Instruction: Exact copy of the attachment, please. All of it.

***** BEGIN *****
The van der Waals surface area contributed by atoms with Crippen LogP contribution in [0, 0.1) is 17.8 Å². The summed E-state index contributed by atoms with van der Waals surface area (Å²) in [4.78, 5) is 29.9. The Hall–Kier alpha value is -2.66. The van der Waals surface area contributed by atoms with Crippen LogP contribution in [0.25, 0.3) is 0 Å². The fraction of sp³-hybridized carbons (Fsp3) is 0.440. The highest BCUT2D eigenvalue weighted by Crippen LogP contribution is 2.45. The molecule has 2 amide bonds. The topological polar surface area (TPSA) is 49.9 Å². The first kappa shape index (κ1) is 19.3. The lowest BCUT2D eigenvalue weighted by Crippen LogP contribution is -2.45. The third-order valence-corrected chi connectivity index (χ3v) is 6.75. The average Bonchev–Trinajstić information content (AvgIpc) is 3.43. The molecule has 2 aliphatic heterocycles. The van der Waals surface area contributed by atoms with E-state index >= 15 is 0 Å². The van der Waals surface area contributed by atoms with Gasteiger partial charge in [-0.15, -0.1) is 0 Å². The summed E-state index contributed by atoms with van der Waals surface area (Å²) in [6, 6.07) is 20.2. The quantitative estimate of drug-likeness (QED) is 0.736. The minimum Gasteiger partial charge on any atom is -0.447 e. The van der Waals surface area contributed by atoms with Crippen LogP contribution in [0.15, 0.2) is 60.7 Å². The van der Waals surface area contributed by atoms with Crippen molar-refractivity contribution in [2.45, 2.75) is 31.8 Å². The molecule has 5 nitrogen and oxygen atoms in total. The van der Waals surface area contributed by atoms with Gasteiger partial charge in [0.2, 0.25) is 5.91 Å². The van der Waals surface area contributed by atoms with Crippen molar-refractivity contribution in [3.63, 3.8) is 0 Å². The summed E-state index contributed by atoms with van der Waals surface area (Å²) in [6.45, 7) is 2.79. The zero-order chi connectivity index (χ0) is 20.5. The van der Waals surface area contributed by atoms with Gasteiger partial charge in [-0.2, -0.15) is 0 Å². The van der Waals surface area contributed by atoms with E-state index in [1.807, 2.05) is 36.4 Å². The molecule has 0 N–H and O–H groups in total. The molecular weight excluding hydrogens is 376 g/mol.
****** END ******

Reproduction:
The van der Waals surface area contributed by atoms with Crippen LogP contribution in [0, 0.1) is 17.8 Å². The summed E-state index contributed by atoms with van der Waals surface area (Å²) in [4.78, 5) is 29.9. The Hall–Kier alpha value is -2.66. The van der Waals surface area contributed by atoms with Crippen LogP contribution in [0.25, 0.3) is 0 Å². The fraction of sp³-hybridized carbons (Fsp3) is 0.440. The highest BCUT2D eigenvalue weighted by Crippen LogP contribution is 2.45. The molecule has 2 amide bonds. The topological polar surface area (TPSA) is 49.9 Å². The first kappa shape index (κ1) is 19.3. The lowest BCUT2D eigenvalue weighted by Crippen LogP contribution is -2.45. The third-order valence-corrected chi connectivity index (χ3v) is 6.75. The average Bonchev–Trinajstić information content (AvgIpc) is 3.43. The molecule has 2 aliphatic heterocycles. The van der Waals surface area contributed by atoms with E-state index >= 15 is 0 Å². The van der Waals surface area contributed by atoms with Gasteiger partial charge in [-0.15, -0.1) is 0 Å². The summed E-state index contributed by atoms with van der Waals surface area (Å²) in [6, 6.07) is 20.2. The quantitative estimate of drug-likeness (QED) is 0.736. The minimum Gasteiger partial charge on any atom is -0.447 e. The van der Waals surface area contributed by atoms with Crippen LogP contribution in [0.15, 0.2) is 60.7 Å². The van der Waals surface area contributed by atoms with Crippen molar-refractivity contribution in [2.45, 2.75) is 31.8 Å². The molecule has 5 nitrogen and oxygen atoms in total. The van der Waals surface area contributed by atoms with Gasteiger partial charge in [0.2, 0.25) is 5.91 Å². The van der Waals surface area contributed by atoms with Crippen molar-refractivity contribution in [3.63, 3.8) is 0 Å². The summed E-state index contributed by atoms with van der Waals surface area (Å²) in [6.45, 7) is 2.79. The zero-order chi connectivity index (χ0) is 20.5. The van der Waals surface area contributed by atoms with Gasteiger partial charge in [-0.2, -0.15) is 0 Å². The van der Waals surface area contributed by atoms with E-state index in [1.807, 2.05) is 36.4 Å². The molecule has 0 N–H and O–H groups in total. The molecular weight excluding hydrogens is 376 g/mol.